• Person


    • GenAm enPR: pûrʹsən, IPA: /ˈpɝsən/
    • RP IPA: /ˈpɜːsən/
    • Rhymes: -ɜː(ɹ)sən
    • Hyphenation: per + son


    From Anglo-Norman parsone, persoun et al. (Old French persone ("human being"), French personne), and its source Latin persōna ("mask used by actor; role, part, character"),perhaps a loanword; compare Etruscan φersu ("mask"). Displaced native wight (from Old English wiht ("person, human being")).

    Full definition of person



    (plural persons or people)
    (by suppletion)
    1. An individual; usually a human being. from 13th c.
      • 1784, William Jones, The Description and Use of a New Portable Orrery, &c., PREFACETHE favourable reception the Orrery has met with from Perſons of the firſt diſtinction, and from Gentlemen and Ladies in general, has induced me to add to it ſeveral new improvements in order to give it a degree of Perfection; and diſtinguiſh it from others; which by Piracy, or Imitation, may be introduced to the Public.
      • 1918, W. B. Maxwell, The Mirror and the Lamp Chapter 7, “A very welcome, kind, useful present, that means to the parish. By the way, Hopkins, let this go no further. We don't want the tale running round that a rich person has arrived. Churchill, my dear fellow, we have such greedy sharks, and wolves in lamb's clothing.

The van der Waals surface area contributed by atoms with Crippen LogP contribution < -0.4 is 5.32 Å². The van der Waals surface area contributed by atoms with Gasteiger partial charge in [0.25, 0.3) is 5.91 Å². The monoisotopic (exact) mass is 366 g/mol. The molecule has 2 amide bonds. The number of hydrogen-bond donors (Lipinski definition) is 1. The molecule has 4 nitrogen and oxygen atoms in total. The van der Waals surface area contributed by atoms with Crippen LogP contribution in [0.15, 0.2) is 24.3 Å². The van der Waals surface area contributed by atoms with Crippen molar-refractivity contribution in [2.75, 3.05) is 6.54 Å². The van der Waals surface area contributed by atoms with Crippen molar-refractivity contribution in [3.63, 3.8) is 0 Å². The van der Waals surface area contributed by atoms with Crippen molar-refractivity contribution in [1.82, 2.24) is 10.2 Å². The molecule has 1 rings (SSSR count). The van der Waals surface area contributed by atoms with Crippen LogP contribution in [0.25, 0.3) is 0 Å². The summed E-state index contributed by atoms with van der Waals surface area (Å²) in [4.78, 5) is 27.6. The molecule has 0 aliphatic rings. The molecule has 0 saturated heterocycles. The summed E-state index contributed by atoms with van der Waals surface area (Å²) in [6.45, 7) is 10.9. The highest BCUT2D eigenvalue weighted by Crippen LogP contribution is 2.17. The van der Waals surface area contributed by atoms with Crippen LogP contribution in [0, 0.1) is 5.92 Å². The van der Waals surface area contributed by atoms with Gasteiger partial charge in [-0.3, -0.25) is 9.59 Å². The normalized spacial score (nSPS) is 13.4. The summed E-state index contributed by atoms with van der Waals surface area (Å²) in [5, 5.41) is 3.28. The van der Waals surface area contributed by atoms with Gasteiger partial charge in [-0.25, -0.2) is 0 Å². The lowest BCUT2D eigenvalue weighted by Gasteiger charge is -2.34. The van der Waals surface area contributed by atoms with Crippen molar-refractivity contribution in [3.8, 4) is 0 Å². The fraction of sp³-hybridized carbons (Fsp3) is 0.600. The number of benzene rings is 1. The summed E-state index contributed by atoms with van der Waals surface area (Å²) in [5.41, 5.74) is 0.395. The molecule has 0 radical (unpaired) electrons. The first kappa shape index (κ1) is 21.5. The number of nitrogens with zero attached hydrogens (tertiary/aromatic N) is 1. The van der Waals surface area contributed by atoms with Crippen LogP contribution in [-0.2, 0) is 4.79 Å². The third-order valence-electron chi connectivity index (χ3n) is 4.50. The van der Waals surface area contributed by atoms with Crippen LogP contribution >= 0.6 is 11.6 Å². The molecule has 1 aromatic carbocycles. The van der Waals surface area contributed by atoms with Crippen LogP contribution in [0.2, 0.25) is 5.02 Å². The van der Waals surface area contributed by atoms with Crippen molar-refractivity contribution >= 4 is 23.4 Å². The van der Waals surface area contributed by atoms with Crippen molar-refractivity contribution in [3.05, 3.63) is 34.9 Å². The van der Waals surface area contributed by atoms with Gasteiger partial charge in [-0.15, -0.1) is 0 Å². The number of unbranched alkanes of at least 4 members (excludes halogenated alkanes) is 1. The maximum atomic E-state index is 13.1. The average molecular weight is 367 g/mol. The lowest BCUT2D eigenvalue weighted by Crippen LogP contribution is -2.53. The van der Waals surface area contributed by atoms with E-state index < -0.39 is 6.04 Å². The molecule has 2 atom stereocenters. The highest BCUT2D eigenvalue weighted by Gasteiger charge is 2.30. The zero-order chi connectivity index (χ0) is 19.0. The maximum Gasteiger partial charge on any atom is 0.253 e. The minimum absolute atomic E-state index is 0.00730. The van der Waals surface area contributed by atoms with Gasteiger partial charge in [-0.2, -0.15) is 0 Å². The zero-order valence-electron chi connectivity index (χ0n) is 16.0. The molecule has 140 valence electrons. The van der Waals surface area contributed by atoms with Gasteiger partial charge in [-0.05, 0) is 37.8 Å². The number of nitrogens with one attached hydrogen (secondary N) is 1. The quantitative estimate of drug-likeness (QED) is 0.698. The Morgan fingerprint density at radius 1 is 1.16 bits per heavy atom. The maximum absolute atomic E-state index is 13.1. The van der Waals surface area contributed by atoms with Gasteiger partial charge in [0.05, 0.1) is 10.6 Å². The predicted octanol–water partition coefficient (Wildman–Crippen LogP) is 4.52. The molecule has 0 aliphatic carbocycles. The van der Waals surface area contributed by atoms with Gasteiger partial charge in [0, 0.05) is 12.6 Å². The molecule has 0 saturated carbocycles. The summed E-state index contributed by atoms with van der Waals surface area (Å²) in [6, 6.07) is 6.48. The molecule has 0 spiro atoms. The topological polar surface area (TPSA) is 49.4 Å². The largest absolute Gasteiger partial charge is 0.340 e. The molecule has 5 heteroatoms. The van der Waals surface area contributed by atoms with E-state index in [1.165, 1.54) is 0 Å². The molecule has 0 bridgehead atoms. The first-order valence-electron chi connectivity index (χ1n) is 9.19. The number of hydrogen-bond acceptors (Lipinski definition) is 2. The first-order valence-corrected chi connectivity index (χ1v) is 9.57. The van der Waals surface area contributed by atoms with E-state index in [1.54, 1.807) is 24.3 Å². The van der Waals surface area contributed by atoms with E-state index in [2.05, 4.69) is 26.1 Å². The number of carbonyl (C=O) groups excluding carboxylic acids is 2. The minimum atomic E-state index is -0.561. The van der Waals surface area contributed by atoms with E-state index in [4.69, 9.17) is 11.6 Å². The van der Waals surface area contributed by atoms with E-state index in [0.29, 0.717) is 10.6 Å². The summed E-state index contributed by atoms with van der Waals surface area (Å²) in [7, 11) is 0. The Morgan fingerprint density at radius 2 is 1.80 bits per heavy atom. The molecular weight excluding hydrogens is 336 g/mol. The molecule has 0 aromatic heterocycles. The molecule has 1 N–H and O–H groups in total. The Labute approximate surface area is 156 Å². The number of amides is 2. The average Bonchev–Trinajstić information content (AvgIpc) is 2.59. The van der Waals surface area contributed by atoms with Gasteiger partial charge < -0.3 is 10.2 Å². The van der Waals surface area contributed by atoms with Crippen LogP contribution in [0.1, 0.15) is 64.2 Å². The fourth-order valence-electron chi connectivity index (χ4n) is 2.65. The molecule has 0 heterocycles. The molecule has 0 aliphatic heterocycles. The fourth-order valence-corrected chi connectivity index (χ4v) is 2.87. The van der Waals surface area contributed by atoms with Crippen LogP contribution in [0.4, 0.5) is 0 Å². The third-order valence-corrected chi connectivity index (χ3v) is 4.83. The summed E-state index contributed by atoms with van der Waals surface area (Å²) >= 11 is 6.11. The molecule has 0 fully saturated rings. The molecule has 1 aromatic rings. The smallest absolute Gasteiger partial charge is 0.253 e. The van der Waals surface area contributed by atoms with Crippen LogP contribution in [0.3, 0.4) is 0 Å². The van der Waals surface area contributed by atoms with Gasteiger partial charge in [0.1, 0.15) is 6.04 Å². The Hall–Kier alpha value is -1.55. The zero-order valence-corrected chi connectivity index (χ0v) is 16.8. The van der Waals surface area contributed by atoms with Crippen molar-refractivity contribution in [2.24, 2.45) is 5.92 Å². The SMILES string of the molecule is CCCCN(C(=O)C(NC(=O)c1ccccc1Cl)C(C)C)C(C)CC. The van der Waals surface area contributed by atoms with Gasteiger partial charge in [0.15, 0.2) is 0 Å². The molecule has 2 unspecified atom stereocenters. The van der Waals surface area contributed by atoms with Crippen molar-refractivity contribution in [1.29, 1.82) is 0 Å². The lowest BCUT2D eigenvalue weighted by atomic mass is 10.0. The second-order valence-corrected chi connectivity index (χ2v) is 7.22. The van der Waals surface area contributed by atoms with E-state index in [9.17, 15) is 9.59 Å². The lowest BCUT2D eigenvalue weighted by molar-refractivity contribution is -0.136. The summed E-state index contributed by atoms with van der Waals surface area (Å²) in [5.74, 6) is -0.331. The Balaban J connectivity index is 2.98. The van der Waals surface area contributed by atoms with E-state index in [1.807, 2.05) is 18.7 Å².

2. Each person is unique, both mentally and physically.
    3. The physical body of a being seen as distinct from the mind, character etc. from 14th c.
      • 1621, Robert Burton, The Anatomy of Melancholy, III.1.2.iii:when the young ladies laughed at her for it, she replied, that it was not his person that she did embrace and reverence, but, with a Platonic love, the divine beauty of his soul.
      • 1897, Henry James, What Maisie Knew:The Captain, inclining his military person, sat sideways to be closer and kinder ....
      • 1978, Lawrence Durrell, Livia, Faber & Faber 1992 Avignon Quintet, p. 418:At first blush it seemed that what was striking about him rested on the fact that his dress was exotic, his person foreign.
      • 2004, New York Times:Meanwhile, the dazed Sullivan, dressed like a bum with no identification on his person, is arrested and put to work on a brutal Southern chain gang.
    4. A character or part, as in a play; a specific kind or manifestation of individual character, whether in real life, or in literary or dramatic representation; an assumed character.
      • Francis Baconhis first appearance upon the stage in his new person of a sycophant or juggler
      • Jeremy TaylorNo man can long put on a person and act a part.
      • MiltonTo bear rule, which was thy part
        And person, hadst thou known thyself aright.
      • SouthHow different is the same man from himself, as he sustains the person of a magistrate and that of a friend!
    5. (legal) Any individual or formal organization with standing before the courts. from 14th c.By common law a corporation or a trust is legally a person.
    6. (legal) The human genitalia; specifically, the penis.